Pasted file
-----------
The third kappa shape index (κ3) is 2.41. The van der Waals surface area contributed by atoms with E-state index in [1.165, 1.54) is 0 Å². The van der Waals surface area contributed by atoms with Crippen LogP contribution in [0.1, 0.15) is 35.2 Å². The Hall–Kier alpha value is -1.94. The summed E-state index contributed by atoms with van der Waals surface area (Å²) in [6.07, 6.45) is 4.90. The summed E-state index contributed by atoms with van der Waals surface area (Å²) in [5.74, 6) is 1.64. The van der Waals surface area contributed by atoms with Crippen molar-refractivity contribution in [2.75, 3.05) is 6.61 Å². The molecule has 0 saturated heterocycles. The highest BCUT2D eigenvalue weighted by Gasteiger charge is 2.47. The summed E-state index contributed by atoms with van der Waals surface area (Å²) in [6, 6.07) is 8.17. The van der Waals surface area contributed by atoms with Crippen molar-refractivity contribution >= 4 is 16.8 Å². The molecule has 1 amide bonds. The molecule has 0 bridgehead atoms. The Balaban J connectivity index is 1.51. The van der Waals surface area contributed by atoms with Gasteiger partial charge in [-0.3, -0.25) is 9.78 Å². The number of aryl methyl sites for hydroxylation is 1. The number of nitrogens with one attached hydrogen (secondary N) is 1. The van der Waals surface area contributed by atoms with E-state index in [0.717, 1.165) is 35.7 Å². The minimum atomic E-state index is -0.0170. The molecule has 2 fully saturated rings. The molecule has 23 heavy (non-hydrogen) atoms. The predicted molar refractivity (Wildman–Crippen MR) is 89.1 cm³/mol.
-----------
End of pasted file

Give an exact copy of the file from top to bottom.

The third kappa shape index (κ3) is 2.41. The van der Waals surface area contributed by atoms with E-state index in [1.165, 1.54) is 0 Å². The van der Waals surface area contributed by atoms with Crippen LogP contribution in [0.1, 0.15) is 35.2 Å². The Hall–Kier alpha value is -1.94. The summed E-state index contributed by atoms with van der Waals surface area (Å²) in [6.07, 6.45) is 4.90. The summed E-state index contributed by atoms with van der Waals surface area (Å²) in [5.74, 6) is 1.64. The van der Waals surface area contributed by atoms with Crippen molar-refractivity contribution in [2.75, 3.05) is 6.61 Å². The molecule has 0 saturated heterocycles. The highest BCUT2D eigenvalue weighted by Gasteiger charge is 2.47. The summed E-state index contributed by atoms with van der Waals surface area (Å²) in [6, 6.07) is 8.17. The van der Waals surface area contributed by atoms with Crippen molar-refractivity contribution >= 4 is 16.8 Å². The molecule has 1 amide bonds. The molecule has 0 bridgehead atoms. The Balaban J connectivity index is 1.51. The van der Waals surface area contributed by atoms with Gasteiger partial charge in [-0.3, -0.25) is 9.78 Å². The number of aryl methyl sites for hydroxylation is 1. The number of nitrogens with one attached hydrogen (secondary N) is 1. The van der Waals surface area contributed by atoms with E-state index in [0.717, 1.165) is 35.7 Å². The minimum atomic E-state index is -0.0170. The molecule has 2 fully saturated rings. The molecule has 23 heavy (non-hydrogen) atoms. The predicted molar refractivity (Wildman–Crippen MR) is 89.1 cm³/mol.